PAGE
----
Summer in the French countryside

I spend a lot of time ranting about French arrogance, French bureaucracy, all the rest of it. Then, every once in a while, I’m reminded of why I bother. This is a view of the Rhone Valley from our hotel room in Cliousclat, a village known for its potters, though artists in many media live and work there. It doesn’t look all that different from the Napa Valley. However our room cost about the equivalent of a nice dinner in Napa, never mind a whole room. While the whole California wine country scene is hyped and priced beyond belief, the French countryside is dotted with charming hotels, small serious restaurants — two just in Cliousclat! — good wineries and talented artists and artisans. While some places, generally catering to foreign visitors, are crazy expensive, many others are affordable, if not exactly cheap. And yes, I brought home a lot of very nice pottery, more than you see here.

Come to think of it, even the walnuts are small production, if not exactly artisanal. France is still a deeply Catholic country, dotted with abbeys and monasteries; I get the feeling convents are, these days, often called monasteries, though I haven’t really sorted that out yet. Anyway, I have a kitchen full of liqueurs and foodstuffs, made as a way of keeping these places self-supporting. I can highly recommend everything I have tried.

This whole concept of the French way of life is finally making some sense to me. In the cities it’s basically a marketing concept, that or a way for unions to justify stultifying labor laws. In the countryside it really is how people live. They grow things or make them and they are proud of what they do. Factory farming, which unfortunately is what is done around my house, and hypermarkets not only spoil the view, they drain the economic and ecological life from areas like this. Eventually, perhaps sooner rather than later, that is what will happen here. That view and my little bowls will either disappear or become so rare that the few that remain will be priced out of reach of most of us.

So, that is what I learned this summer. Fortunately that is not all that I did. I have a new crop of adorable grandkids. They spent a week at the house. No, you can’t see photos; the moms have requested otherwise and I respect the moms. I got a few things done. I got used to living here. This is now home for me. On balance, I like it.

The Briar Patch

I have to get going on this garden. Too much of it looks like the gravel-strewn mess you see here, the place where the crew mixed concrete and left too much of the debris. The bushes behind are the only sizable remaining area of mature growth, so apart from occasionally pruning it back, I have left it alone.

You can see that it is totally overgrown. I figured that my first step would be to thin it out to give the “keeper” plants some air. Hahahaha, silly me. You see, threading its way through all this miscellaneous greenery is a happy, healthy and well-established blackberry bush. Or are they vines? I don’t know but they are viciously thorny and they are everywhere. I figure it’s karma.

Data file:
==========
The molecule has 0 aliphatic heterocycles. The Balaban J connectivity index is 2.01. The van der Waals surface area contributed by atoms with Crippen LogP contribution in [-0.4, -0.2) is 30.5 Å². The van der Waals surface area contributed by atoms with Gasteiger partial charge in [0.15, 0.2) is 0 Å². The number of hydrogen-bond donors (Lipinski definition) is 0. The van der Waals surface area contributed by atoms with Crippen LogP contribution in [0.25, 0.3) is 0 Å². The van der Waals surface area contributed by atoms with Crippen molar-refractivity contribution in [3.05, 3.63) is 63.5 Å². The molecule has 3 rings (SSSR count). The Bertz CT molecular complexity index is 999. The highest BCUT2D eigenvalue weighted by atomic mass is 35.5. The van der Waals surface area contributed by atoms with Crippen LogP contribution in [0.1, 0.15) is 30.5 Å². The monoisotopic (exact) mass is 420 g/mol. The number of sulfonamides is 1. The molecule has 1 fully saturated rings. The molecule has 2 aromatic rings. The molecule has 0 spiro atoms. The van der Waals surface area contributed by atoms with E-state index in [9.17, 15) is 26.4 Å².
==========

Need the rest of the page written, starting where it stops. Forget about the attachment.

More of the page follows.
When I was little my great-grandmother read me the Uncle Remus stories. That this was before they became unfashionable gives you a hint as to how old I am. I loved those stories and I have to admit, the whole racial angle totally escaped me. What I keyed in on was the trickster, Brer Rabbit. He was smart, clever, subversive and funny. Uncle Remus is a trickster himself — who, after all, is choosing which stories to tell and how to tell them? — but at the time I saw him as the male counterpart to my widowed great-grandmother, kindly and giving me permission to be whoever I might want to be.

For anyone who does not know the stories, they are a collection of African folk tales. They were collected by Joel Chandler Harris, a Southern white guy who made the black narrator, Uncle Remus, at least on the surface, completely nonthreatening. The characters in the stories were animals. I have read that Harris was retelling stories told to him, during his childhood, and were an attempt to create empathy for black people, maybe avert a lynching or two.

As I say, I was a little kid, probably preschool, and apart from my great-grandmother — I grew up in a family where a woman of 16 or 17 really ought to be married and with child, so she would have been about the age I am now — I knew that the situation I was raised in was one I wanted to get away from. And though I couldn’t articulate it, I knew that a girl would not have a straightforward path toward choosing her own destiny. I knew I would have to be sneaky, like Brer Rabbit. He became my role model and I wanted to be thrown into the briar patch like you cannot believe.

It worked. I got out. Times have changed and I have not always had to use stealth to achieve my objectives. And now look, I have a briar patch to eradicate. Serves me right. But there is some great stuff in there. I have shown you the fragrant white flowers that bloom in May. And just today, in among the blackberries, I found what might turn out to be an apple tree.